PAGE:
Author: StJohn Piano
Published: 2017-07-12
Datafeed Article 3
This article has been digitally signed by Edgecase Datafeed.
2578 words - 335 lines - 9 pages
The recipe in this article has been superseded by a later recipe, which involves using a small transaction to test an address before moving a relatively larger amount of bitcoin into it. The address is created offline. The test transaction is created and signed offline.

Link: Recipe for storing bitcoin on paper using an offline Raspberry Pi #2

The following page is also relevant:
How to store bitcoin

~ StJohn Piano

This preface is unsigned and subject to change at any time.

About a year and a half ago, I decided to buy and store a reasonable amount of bitcoin.

I am indebted to Pete Dushenski for publishing this recipe, which I found and followed. I have included my own version of this recipe at the end of this article.

I created several bitcoin addresses on an offline computer.

Note: A bitcoin private key (a sequence of 256 bits - the value of a bit can be either 0 or 1) is related mathematically to the bitcoin public address. The address can be shown or given to anyone else. Bitcoin is stored on a public distributed ledger (a database that associates bitcoin amounts with public addresses). The private key must be kept secret, as it allows anyone who knows it to spend the bitcoin associated with it. Spending bitcoin is accomplished via the creation and broadcasting of transactions.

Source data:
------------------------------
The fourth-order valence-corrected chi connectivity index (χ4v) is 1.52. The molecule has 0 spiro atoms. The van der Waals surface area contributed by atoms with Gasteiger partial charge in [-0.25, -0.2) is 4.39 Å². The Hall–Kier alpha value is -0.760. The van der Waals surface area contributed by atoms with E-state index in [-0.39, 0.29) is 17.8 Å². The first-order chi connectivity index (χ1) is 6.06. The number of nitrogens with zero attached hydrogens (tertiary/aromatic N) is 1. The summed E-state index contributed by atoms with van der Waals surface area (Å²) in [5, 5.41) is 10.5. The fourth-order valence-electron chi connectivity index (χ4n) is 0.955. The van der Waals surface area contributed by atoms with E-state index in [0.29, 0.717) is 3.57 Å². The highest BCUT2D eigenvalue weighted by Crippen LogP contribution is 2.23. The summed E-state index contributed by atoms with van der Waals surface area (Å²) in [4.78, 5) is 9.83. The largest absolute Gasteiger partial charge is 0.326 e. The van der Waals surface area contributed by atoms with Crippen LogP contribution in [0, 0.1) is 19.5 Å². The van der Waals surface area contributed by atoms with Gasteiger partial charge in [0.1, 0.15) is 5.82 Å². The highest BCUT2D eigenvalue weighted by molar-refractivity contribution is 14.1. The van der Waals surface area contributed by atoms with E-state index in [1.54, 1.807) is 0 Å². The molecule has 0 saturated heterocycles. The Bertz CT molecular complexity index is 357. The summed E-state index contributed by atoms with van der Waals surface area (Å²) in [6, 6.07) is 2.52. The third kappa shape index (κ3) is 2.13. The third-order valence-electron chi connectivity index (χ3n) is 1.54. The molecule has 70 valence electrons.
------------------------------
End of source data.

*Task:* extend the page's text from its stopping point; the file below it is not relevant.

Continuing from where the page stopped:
Note: This is my current understanding of transactions: A transaction is a signed note that specifies an amount of bitcoin to be sent from a sending address to a receiving address. Transactions are digitally signed with the bitcoin private key, which a) proves that the transaction is authorised by the person who holds the private key and b) prevents third parties from altering them and rebroadcasting a changed version. It is possible to create transactions that send from multiple sending addresses to multiple receiving addresses (this is how you can send only a portion of the bitcoin associated with a particular address to someone else's address - the portion that you keep is also sent in the transaction, but it goes to the original address or to another address that you control).

I then bought some bitcoin using an online exchange service (Bittylicious, which is UK-based) that connects buyers and sellers. I made multiple small- and medium-size payments to multiple sellers over a two month period, so that I did not have to send any particular seller a large amount of money in one payment and trust that he/she would send me the bitcoin. The exchange service required me to a) have a UK bank account with Faster Payments enabled, b) confirm my email address and mobile telephone number, and c) have a bitcoin address ready so that the seller could send bitcoin directly to this address.

Note: If an online exchange service is based in certain countries (mostly Western ones), it will often require buyers to verify various types of personal identification in order to comply with Anti-Money Laundering legislation. Examples: email address, mobile telephone number, address, bank account, photo ID such as driver's licence or passport. If you wish to acquire your bitcoin with some degree of anonymity, I suggest that you find someone who is willing to act as an intermediary.